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The Collected Letters of Robert Southey Part 3

1290. Robert Southey to Neville White, 18 March 1807 ⁠* 

Keswick, March 18. 1807.

My Dear Sir,

That part of your letter which relates to the booksellers requires immediate answer. Messrs. Longman & Co. are my publishers; and, so far from having any possible objection to their being applied to, it would give me pleasure that this should be the case, and would necessarily be of advantage to the work, inasmuch as they would include it in their innumerable advertisements with the Cyclopædia, [1]  Athenæum, [2]  &c. I should have proposed this had I not conceived that you would prefer Vernor and Hood. [3] 

In one of the letters to Mr. Hill, your brother mentions a very good miniature of himself by Millet, which was taken gratis with the idea that some time or other it might be engraved; you, I am sure, will anxiously inquire after this, (the existence of which you seem either to have forgotten or not to have known): if it be a better likeness than the profile, it may not be too late to engrave it in preference; at all events, while one is prefixed to the book, the other may be engraved for the ‘Monthly Mirror,’ and thus we who wish to preserve every relic may insert both in our own copies. [4] 

Do not be apprehensive of sending me too many materials; a single sentence of his own which can aptly be inwoven gives that sort of life and soul to biography which make it most valuable.

Before Henry went to Cambridge, I spoke of him to Mr. Basil Montague, who then resided in that town, knowing a family acquaintance to be one of the things most wanted in a University, and thinking this would prove a desirable one. Montague entered fully into my feelings, and promised also to interest Mr. Smythe, [5]  of Peter House, in your brother’s favour. You probably know whether anything resulted from this, – for I am not in correspondence with Montague, and only saw him accidentally; but if Henry at any time frequented his house, I would write to him to learn whether he recollected anything worthy of preservation. You will easily perceive that to ask him the question without knowing whether he ever noticed your brother at all would place him, (if that were the case) under the necessity of making some awkward excuse; and this I half suspect to be the case, not finding any mention of him in any of these letters. In all things I had only the will to befriend him, not the means. Now it is otherwise, and I can do what I would: but that this should be the case is regretted almost as deeply by me as by his nearest relatives. It is my full belief that English literature had never a greater loss.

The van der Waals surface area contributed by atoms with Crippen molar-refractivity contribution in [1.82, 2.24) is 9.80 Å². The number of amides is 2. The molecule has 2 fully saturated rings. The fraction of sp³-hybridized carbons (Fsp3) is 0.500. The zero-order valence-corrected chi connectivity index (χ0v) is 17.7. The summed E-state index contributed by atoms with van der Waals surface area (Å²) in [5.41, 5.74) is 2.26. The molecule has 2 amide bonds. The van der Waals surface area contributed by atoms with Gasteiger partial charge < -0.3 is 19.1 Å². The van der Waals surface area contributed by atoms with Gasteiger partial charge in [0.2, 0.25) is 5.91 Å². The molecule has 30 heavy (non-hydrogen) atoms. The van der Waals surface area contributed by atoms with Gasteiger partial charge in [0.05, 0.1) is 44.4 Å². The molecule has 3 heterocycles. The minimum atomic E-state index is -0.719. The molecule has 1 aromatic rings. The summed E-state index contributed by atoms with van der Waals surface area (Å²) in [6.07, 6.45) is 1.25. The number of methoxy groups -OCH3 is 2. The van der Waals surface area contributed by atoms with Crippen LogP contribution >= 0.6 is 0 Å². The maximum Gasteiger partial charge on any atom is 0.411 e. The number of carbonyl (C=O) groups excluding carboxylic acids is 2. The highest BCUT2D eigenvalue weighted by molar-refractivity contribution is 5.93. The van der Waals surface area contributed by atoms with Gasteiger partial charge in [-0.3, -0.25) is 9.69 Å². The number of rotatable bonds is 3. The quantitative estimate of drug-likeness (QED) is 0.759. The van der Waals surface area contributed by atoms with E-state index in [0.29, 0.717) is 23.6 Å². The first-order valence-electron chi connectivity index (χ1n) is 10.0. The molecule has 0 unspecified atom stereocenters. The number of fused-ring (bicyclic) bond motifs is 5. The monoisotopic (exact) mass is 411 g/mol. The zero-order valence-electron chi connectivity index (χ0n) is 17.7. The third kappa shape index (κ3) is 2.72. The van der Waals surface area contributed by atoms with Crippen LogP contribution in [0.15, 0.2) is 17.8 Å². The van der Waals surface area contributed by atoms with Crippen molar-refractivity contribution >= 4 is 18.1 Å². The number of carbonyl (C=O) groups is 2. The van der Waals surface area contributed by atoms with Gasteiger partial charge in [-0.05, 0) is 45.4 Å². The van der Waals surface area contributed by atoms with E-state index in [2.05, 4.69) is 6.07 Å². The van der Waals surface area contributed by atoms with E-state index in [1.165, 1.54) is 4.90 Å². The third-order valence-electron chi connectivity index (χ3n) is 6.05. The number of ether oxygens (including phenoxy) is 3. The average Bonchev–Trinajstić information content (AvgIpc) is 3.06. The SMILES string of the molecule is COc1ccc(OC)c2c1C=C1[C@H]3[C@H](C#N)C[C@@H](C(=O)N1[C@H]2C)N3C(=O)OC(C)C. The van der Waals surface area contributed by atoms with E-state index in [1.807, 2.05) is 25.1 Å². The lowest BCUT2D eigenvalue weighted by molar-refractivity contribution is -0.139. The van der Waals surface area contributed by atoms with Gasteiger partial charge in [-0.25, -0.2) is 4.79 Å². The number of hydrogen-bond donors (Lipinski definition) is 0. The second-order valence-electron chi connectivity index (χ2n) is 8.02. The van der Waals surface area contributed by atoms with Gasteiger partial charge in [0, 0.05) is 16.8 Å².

To a part of your letter I have only thanks to give, and to say that as I am so thoroughly acquainted with all Henry’s dearest friends, the intimacy must not always be only on one side. Nottingham is not in my way to London, but assuredly I will one day make it so.

Yours very truly,

Robert Southey.


Notes

* MS: MS untraced; text is taken from John Wood Warter (ed.), Selections from the Letters of Robert Southey, 4 vols (London, 1856)
Previously published: John Wood Warter (ed.), Selections from the Letters of Robert Southey, 4 vols (London, 1856), I, pp. 423–424. BACK

[1] Ephraim Chambers (1680?–1740), Cyclopedia, or, An Universal Dictionary of Arts and Sciences was first published in 1728 and reprinted many times in the eighteenth century. An expanded edition, updated by Abraham Rees (1743–1825), was published from 1778–1788; the work remained a staple of Longmans’ list. BACK

[2] The Athenæum: a Magazine of Literary and Miscellaneous Information, ed. John Aikin and published by Longmans. BACK

[3] Thomas Vernor (dates unknown), a bookseller; partner in Vernor and Hood, Robert Bloomfield’s publishers from 1798–1812; Thomas Hood (d. 1811): a bookseller in Dundee before 1799; partner in Vernor & Hood, London 1799–1811. The Remains of Henry Kirke White, of Nottingham, 2 vols (1807) was published by Vernor and Hood. BACK

[4] A miniature of Kirke White by an unknown artist is currently in the collections of the Victoria and Albert Museum, London.No engraving after a miniature was published in either the Remains or the Monthly Mirror. The painter was probably H. Millett (dates unknown) who lived in Bath in 1809 and in London from 1810 to 1817. From 1809 to 1817 he exhibited at the Royal Academy. BACK

[5] William Smyth (1765–1849; DNB), Regius Professor of Modern History, fellow of Peterhouse. BACK

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August 2013